Cyrus Broacha has successfully made a potato-sack out of him and he seems to be encashing on it. He is so hungry in the film, that he swallowed most of his dialogues, even before they are delivered completely. Also a discounted fee (cost reduction) might be the reason for him spending most of the screen time inside the loo. His running and hitting a lamppost scene (shown on the promos) was perfect, though. Overall, a great potential partially wasted.
Boman, as a sucked-up-in-debt Rahul portrays his never-say-lose attitude, throughout the performances. His mobile phone conversations with Kuber, waiting outside in-laws apartment door and persuading his wife, the discussion on the pretext of gifting a mobile phone is a treat to watch.
Kuber with his sidekick Dimple, a gentle giant probably takes the cake of characterization. Whenever they were present on screen, it was a hilarious affair. Those with Delhi experience will vouch that Amit Mistry represented a typical Delhi thug, innocent in looks, comical in action but as dangerous as it gets. The artist who played the Bhojpuri hero ( I remember to see him in some adverts) is also subtle but hilarious is their character portrayal.
Mahesh Manjrekar rocks with his Maratha beard and tapori lingo. The delicate moments of laughter is created as he outperformed his role as AGM.
When I saw Vinod Khanna first on the promos, I was pleasantly surprised and in the movie he was a treat to watch. His encounters with Boman are subtle yet powerful.
Puja (Soha Ali) was a tad disappointment as Sachin’s love interest, am not sure whether to blame the script or the editing, it felt as if she was doing favour to the role. As a support role as Rahul’s estranged wife Simone Singh was sweet.
Dialogues are quick witted and the humour is sharp, tounge-in-cheek. The Director Krishna DK surely had his details in place and it shows. The mobile phone models, the meter-less Ambassador taxis, Snake game ver1 and 2, Y2K conference, the reference to Matrix, Palika Bazaar, the petty crimes, the signal problem of mobile (incidentally in Monsoon Wedding also this signal problem was captured humorously), the comforter hanging over Dimple’s safari suit- small meaningful brushstrokes of Delhi life were painted on the plot canvas to make the picture look complete. The background score is upbeat and well synched with the pace of the movie.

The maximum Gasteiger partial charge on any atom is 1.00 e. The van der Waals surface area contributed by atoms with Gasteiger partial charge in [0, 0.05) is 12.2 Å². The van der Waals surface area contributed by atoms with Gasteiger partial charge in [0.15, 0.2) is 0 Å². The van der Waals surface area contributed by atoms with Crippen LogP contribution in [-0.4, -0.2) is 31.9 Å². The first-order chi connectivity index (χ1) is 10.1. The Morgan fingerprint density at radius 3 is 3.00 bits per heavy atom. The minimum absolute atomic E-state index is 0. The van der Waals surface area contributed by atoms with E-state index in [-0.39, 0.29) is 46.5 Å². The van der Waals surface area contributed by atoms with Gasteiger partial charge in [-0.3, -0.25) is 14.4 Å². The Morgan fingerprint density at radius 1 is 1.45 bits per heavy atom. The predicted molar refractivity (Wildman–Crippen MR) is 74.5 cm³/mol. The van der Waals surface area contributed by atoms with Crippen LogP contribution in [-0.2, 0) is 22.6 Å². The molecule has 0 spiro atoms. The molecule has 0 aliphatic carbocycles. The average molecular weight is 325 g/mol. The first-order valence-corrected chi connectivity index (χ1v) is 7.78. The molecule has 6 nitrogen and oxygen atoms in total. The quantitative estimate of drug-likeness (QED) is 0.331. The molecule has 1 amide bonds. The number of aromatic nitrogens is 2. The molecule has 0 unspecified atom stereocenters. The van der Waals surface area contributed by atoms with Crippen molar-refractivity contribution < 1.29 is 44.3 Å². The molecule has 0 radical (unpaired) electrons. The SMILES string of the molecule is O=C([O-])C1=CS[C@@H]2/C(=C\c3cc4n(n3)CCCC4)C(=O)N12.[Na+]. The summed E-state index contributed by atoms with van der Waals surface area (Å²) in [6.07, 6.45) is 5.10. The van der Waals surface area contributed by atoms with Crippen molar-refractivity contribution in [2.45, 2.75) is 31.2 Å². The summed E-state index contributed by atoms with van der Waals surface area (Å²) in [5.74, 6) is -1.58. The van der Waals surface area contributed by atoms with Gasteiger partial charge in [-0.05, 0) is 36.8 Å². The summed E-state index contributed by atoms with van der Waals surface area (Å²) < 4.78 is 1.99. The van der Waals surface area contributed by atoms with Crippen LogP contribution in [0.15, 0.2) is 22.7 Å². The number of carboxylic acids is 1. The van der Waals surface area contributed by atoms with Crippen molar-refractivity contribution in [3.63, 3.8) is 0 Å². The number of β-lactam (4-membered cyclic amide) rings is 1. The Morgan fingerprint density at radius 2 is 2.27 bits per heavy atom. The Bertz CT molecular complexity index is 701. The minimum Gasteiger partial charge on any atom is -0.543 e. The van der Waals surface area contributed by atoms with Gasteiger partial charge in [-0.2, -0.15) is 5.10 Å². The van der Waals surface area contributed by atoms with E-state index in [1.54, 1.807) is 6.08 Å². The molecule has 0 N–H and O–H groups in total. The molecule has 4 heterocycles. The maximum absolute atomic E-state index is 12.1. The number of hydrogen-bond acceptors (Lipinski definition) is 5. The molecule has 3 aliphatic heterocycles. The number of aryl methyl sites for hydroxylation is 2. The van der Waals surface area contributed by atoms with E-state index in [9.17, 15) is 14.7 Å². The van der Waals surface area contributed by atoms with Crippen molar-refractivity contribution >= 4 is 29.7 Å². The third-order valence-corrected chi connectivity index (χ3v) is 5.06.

Another exceptionally good treatment to mention are the title credits. They are shown in a very interesting way & you will miss it, if you reach late to the theater. The names of the cast appear on the parapets of landmark buildings of Mumbai. The best was when a name appeared on the level crossing with people crossing over it. Cool graphics.
Any Idea which Hotel was it? Looked like Le Meridian to me.
One part perspiration
It was not shown, how Sachin and Zaramud were dressing up in fancy clothes even after losing all their belongings. That was a little unexplained loose end in the otherwise taut script.
Cyrus was under-utilized and did not match my expectations. I have seen him compeering shows and he is extremely free and spontaneous in real life and doesn’t mumble.
Soha was stiff and they did not look like a pair at any stage. Even if there was any Chemistry between Khemu & Soha, it was purely inorganic. Their intimacy seemed to have progressed geometrically, without any convincing reason (like money, sex or flashy cars, the works basically). Platonic love in Delhi? You must be kidding.